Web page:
Holiday Tea Traditions

Posted in Fava Tea

The holiday season is filled to the brim with a wealth of fun traditions, and you might be surprised to discover that tea plays an important role in many of them! So come along a-wassailing with us as we explore tea traditions from around the world!

Flaming Tea Ceremony

A tradition primarily performed in Russia and other Eastern European countries, the Flaming Tea Ceremony involves sugar cubes, brandy, and, you guessed it, fire! This Hanukkah ritual starts with a cup of tea, typically a traditional black tea. Everyone then gets a sugar cube and, as a container of brandy is passed from person to person, they dip their sugar cube in the alcohol. The lights are turned down as the sugar cubes are placed on teaspoons held over each cup of tea, and a flame is passed throughout the room. Each sugar cube is lit and the room fills with light while songs are sung and, together, everyone drops their flaming cubes into their cup of tea!

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You’re probably familiar with the classic holiday tune “Here We Come A-Wassailing,” but do you actually know what wassail is? Originally a popular German spiced wine or Meade sweetened with honey, wassail has evolved into a delightful cider concoction that typically contains apples, oranges, and a variety of spices combined with a base of black tea. As the temperance movement grew in various parts of the world, especially in England, wassail became an easy and delicious way to avoid alcohol during the holidays. This popular tradition was shared with all as carolers went door to door with the gift of music, and remains a constant amongst holiday rituals today. Looking for a fun alternative to the caffeinated version? Our Winter Spice Herbal is a fantastic alternative to this traditional beverage!

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Lunar New Year

Since tea has played an important role in cultures across Southeast Asia for thousands of years, it’s likely not surprising that tea can also be found at the center of many Lunar New Year traditions. Tea ceremonies are often practiced with family and friends, but they do vary from country to country. In China, ceremonies often begin on the first morning of the Lunar New Year, and the ritual involves younger family members serving their older relatives a sweet tea blend while offering new year’s well wishes. Other practices occur during various parts of the Lunar New Year celebration, with respect and gratitude at the heart of each.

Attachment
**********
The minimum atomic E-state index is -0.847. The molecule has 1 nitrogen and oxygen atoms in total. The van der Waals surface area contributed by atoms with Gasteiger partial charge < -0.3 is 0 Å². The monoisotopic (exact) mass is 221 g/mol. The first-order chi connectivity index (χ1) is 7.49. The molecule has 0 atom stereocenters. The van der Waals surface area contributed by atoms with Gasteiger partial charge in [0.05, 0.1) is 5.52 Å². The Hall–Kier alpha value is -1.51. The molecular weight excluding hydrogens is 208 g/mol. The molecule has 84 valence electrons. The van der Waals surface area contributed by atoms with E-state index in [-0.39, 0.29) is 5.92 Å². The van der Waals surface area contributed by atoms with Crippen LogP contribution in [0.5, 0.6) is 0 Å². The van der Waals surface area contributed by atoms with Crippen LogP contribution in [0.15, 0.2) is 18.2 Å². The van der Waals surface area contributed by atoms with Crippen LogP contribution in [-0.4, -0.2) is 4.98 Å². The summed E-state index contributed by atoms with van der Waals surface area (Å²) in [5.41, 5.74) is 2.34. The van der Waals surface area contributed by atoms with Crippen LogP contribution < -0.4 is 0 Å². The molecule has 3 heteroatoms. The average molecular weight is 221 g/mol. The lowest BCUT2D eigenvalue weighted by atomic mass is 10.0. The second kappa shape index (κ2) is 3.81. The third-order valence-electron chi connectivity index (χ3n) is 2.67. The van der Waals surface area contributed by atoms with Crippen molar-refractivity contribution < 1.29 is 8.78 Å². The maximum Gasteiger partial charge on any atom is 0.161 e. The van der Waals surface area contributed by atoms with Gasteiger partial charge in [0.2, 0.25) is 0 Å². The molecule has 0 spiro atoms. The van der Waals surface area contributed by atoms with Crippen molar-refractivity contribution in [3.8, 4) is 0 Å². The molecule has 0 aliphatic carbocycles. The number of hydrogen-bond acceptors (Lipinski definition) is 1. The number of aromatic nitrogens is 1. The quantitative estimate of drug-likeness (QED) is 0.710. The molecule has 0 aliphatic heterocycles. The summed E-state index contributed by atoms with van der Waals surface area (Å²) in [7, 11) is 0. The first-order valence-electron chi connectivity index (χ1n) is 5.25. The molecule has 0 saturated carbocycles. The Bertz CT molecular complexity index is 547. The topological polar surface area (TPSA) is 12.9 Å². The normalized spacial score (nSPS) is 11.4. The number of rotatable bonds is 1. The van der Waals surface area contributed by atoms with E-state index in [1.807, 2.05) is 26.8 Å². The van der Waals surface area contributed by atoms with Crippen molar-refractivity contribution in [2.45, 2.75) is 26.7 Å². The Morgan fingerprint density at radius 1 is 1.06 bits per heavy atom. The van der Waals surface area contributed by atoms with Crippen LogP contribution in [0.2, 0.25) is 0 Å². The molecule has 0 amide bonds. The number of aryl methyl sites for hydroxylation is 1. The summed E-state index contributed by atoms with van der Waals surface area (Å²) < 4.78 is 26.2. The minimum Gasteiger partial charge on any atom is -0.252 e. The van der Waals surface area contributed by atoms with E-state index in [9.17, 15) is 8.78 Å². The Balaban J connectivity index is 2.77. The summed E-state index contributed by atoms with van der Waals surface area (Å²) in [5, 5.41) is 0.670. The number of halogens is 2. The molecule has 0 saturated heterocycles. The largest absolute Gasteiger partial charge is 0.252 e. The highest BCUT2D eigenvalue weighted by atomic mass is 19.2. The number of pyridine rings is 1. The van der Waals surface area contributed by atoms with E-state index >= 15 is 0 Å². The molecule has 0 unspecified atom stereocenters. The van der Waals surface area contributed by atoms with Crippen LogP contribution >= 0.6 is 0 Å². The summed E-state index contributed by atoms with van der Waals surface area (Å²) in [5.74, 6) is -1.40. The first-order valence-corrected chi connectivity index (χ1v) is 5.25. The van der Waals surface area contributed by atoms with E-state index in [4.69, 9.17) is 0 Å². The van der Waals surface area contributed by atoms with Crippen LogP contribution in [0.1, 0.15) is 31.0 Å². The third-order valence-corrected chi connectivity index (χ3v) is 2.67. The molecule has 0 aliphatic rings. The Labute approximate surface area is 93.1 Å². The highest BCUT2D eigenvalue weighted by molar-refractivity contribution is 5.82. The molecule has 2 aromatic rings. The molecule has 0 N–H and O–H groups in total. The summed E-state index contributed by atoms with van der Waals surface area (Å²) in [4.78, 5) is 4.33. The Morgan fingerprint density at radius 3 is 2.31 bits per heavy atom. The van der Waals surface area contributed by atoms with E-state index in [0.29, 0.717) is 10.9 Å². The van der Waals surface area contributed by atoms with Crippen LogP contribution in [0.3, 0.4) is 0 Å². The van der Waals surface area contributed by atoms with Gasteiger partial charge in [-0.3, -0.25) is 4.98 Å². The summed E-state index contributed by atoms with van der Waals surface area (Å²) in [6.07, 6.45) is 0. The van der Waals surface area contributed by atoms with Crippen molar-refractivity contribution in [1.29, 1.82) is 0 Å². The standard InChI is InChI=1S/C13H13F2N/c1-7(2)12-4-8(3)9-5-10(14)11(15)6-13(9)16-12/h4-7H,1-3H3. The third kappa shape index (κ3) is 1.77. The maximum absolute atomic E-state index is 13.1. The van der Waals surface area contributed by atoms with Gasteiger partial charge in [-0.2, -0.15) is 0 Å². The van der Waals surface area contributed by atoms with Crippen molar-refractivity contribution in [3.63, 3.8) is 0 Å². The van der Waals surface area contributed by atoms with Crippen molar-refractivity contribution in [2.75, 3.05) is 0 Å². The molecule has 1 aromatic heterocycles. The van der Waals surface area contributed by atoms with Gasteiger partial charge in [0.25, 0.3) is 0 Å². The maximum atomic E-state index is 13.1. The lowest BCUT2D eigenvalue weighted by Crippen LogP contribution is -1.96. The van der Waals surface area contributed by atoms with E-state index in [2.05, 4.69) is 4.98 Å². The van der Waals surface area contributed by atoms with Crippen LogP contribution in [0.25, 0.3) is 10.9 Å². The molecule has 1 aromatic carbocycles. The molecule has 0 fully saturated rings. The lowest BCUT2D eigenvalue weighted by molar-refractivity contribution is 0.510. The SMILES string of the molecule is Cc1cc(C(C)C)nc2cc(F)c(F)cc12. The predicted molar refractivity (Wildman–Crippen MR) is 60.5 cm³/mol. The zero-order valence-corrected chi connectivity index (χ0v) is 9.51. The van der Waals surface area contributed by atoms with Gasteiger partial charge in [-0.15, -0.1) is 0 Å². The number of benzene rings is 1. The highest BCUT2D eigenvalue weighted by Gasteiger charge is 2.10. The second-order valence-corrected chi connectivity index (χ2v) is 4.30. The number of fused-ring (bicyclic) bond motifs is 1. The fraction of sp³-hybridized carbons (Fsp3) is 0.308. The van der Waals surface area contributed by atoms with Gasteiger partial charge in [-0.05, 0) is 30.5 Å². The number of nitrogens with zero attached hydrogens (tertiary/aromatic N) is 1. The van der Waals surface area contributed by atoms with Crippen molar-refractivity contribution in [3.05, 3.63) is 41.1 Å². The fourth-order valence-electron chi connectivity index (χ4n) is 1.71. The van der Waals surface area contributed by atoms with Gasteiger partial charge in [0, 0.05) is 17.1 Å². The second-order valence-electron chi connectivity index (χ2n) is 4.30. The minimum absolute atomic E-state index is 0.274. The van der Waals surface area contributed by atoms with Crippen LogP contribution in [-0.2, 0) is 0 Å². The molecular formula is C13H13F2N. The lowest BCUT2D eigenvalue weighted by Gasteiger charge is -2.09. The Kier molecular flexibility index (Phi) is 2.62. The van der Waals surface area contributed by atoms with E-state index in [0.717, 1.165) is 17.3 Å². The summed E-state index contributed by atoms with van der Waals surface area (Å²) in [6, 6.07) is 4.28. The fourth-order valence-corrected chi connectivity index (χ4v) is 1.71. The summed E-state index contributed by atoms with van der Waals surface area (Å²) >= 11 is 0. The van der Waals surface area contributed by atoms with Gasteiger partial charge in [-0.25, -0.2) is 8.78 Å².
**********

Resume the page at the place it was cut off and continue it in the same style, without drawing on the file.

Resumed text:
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Afternoon Tea

Most working-class men of the 1830s relished the thought of a day off, and Christmas provided a unique opportunity to indulge in alcohol without the expectations of reporting to work the following day. But the temperance movement was just beginning, and leaders of the crusade wanted to make Christmas a family affair. Enter the tea parties you know and love. A practice originally founded by the Duchess of Bedford, who invited friends to her room for tea and refreshments during the afternoon hours, tea parties made for an easy way to gather entire families during the holiday season without the inclusion of alcohol. Many of these parties would be held in large halls or hotels decorated to the brim with pine boughs and dried fruit, and were typically held on Christmas Eve. Today, the tradition of Christmas Tea Parties continues on, with the inclusion of popular holiday flavors like cinnamon and peppermint at the forefront.

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Here at Fava, we have a few traditions of our own, like a cup of traditional black tea along with our Christmas morning cinnamon rolls or a movie marathon accompanied by some Reindeer Drool! But no matter how you enjoy your tea, we’re wishing you a happy and healthy holiday season. If you or someone you know has a favorite holiday tradition that involves tea, let us know in the comments below!

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